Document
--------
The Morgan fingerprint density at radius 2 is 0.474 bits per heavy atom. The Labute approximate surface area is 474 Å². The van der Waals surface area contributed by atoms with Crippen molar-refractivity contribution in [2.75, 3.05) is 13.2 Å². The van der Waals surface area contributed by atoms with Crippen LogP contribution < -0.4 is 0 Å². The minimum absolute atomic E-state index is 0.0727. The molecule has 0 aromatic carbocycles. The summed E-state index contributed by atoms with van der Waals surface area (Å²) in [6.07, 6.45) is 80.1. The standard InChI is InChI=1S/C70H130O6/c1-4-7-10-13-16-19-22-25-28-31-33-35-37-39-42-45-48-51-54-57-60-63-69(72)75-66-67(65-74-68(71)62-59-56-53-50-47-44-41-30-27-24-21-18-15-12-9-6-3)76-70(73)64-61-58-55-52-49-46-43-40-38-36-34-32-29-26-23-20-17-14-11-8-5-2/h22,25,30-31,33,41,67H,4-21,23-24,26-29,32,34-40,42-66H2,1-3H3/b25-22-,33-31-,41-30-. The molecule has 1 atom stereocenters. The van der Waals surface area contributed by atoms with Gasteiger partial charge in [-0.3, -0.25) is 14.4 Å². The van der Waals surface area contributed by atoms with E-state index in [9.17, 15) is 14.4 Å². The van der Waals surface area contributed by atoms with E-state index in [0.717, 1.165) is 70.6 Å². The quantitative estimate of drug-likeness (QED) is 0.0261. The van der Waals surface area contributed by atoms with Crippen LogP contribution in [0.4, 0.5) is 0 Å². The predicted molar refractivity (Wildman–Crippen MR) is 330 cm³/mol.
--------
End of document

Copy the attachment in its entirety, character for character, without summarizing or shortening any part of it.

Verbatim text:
The Morgan fingerprint density at radius 2 is 0.474 bits per heavy atom. The Labute approximate surface area is 474 Å². The van der Waals surface area contributed by atoms with Crippen molar-refractivity contribution in [2.75, 3.05) is 13.2 Å². The van der Waals surface area contributed by atoms with Crippen LogP contribution < -0.4 is 0 Å². The minimum absolute atomic E-state index is 0.0727. The molecule has 0 aromatic carbocycles. The summed E-state index contributed by atoms with van der Waals surface area (Å²) in [6.07, 6.45) is 80.1. The standard InChI is InChI=1S/C70H130O6/c1-4-7-10-13-16-19-22-25-28-31-33-35-37-39-42-45-48-51-54-57-60-63-69(72)75-66-67(65-74-68(71)62-59-56-53-50-47-44-41-30-27-24-21-18-15-12-9-6-3)76-70(73)64-61-58-55-52-49-46-43-40-38-36-34-32-29-26-23-20-17-14-11-8-5-2/h22,25,30-31,33,41,67H,4-21,23-24,26-29,32,34-40,42-66H2,1-3H3/b25-22-,33-31-,41-30-. The molecule has 1 atom stereocenters. The van der Waals surface area contributed by atoms with Gasteiger partial charge in [-0.3, -0.25) is 14.4 Å². The van der Waals surface area contributed by atoms with E-state index in [9.17, 15) is 14.4 Å². The van der Waals surface area contributed by atoms with E-state index in [0.717, 1.165) is 70.6 Å². The quantitative estimate of drug-likeness (QED) is 0.0261. The van der Waals surface area contributed by atoms with Crippen LogP contribution in [0.4, 0.5) is 0 Å². The predicted molar refractivity (Wildman–Crippen MR) is 330 cm³/mol.